Future space missions will involve extended time outside the Earth’s gravitational field with the loss of its protection from galactic cosmic rays and solar radiation. In addition to the factors that influence immune function that are associated with space exploration circling the Earth, including reduced weight bearing (1
), stress (2
), disturbance of circadian rhythms (5
), and altered nutritional intake (6
), the effect of radiation from SPEs must also be considered. Astronauts could receive up to 2 Gy to the bone marrow from an SPE (22
). This dose of proton radiation delivered at an energy and dose rate possible during an SPE results in a transient increase in the release of LPS into the circulation and potentially pathological changes to the GI tract. In our experiments, the increases in LPS were small, less than twofold, but were statistically significant. An increase in the acute-phase reactant LPS binding protein, which is required for LPS signaling, was also observed, as was a transient elevation in sCD14. Immunohistological analysis of GI tract tissue demonstrated occasional disruptions in the epithelial cell barrier as measured by a loss in tight junctions. Finally, the serum proinflammatory cytokines TNF-α, IL-1β and IL-6 increased 1 day after irradiation, demonstrating systemic activation of the innate immune system.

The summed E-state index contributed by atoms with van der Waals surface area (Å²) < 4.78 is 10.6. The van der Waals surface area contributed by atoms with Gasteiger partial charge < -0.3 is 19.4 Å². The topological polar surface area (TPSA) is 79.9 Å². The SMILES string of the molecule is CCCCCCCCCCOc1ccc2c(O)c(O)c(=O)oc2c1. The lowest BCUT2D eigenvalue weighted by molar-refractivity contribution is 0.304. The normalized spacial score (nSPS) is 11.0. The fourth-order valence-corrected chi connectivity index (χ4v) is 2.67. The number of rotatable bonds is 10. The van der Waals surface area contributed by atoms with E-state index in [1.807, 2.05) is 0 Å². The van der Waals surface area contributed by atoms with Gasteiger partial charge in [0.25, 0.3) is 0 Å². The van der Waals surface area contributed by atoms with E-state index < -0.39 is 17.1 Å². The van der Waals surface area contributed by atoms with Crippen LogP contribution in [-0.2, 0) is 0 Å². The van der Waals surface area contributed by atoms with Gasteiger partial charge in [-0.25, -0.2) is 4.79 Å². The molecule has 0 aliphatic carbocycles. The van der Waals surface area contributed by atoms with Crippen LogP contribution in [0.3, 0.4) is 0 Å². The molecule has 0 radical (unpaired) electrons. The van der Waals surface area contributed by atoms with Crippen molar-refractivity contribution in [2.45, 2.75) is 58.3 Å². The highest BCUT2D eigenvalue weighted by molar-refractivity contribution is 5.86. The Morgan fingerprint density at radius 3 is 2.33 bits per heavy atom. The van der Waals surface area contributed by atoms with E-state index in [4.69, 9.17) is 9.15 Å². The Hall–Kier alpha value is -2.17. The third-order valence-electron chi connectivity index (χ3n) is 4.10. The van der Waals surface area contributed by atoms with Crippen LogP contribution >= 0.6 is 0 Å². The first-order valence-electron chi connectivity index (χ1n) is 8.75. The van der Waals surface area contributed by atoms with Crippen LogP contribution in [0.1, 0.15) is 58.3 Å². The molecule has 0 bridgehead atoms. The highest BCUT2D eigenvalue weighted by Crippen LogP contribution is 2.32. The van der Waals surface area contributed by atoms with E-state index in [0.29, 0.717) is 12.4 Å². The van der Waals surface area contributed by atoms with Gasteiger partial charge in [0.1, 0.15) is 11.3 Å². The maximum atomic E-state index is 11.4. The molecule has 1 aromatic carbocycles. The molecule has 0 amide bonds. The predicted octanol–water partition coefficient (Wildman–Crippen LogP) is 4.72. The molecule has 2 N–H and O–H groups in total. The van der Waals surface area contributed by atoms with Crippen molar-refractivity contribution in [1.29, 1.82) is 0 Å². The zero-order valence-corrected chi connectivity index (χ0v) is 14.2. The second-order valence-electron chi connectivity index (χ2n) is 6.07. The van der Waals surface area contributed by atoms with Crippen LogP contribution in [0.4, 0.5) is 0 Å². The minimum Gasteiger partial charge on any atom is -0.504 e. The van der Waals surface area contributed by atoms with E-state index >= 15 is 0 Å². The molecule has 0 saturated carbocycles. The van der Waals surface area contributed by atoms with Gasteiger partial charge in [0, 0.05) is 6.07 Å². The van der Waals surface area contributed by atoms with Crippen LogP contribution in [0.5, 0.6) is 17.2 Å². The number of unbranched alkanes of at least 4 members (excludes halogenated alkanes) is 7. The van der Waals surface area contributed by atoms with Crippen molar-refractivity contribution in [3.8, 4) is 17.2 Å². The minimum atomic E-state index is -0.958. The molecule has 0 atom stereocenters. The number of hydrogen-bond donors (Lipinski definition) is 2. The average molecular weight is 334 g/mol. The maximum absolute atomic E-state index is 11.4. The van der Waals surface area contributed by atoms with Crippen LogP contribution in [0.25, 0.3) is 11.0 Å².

The expression of proinflammatory cytokines induced by translocation of bacterial products across the GI tract can have multiple effects on immune function. The induction of inflammatory cytokines occurs in a finely tuned time-dependent equilibrium. They can have multiple and opposite effects in the same subject depending on the time of expression. The aberrant expression of proinflammatory cytokines can result in unusual and unwanted regulation of an immune response [reviewed in ref. (32
)]. In an astronaut exposed to an SPE with resulting release of proinflammatory cytokines, exposure to a pathogenic insult could result in an altered immune response, resulting in incomplete protection from infection or immunopathology from an exaggerated response.
Previous studies of the effect of radiation on the immune system in space-flight models documented changes in cell numbers in immune organs and alterations of function based on in vitro
), which included alterations in T, B and NK cell numbers in blood and spleen (33
) and suppression of T-cell responses to mitogens (35
). These studies give important information on radiation-induced immune function alterations but do not investigate or identify important in vivo
interactions and mechanisms that could be responsible for the immune alterations measured in vitro
or that could predict potential pathological sequelae. Elevations in circulating LPS with associated immune activation are found in HIV infection, Crohn’s disease, systemic inflammatory response syndrome, and acute pancreatitis, all of which are associated with immune suppression, and the level of bacterial translocation is correlated with the amount of immune suppression (37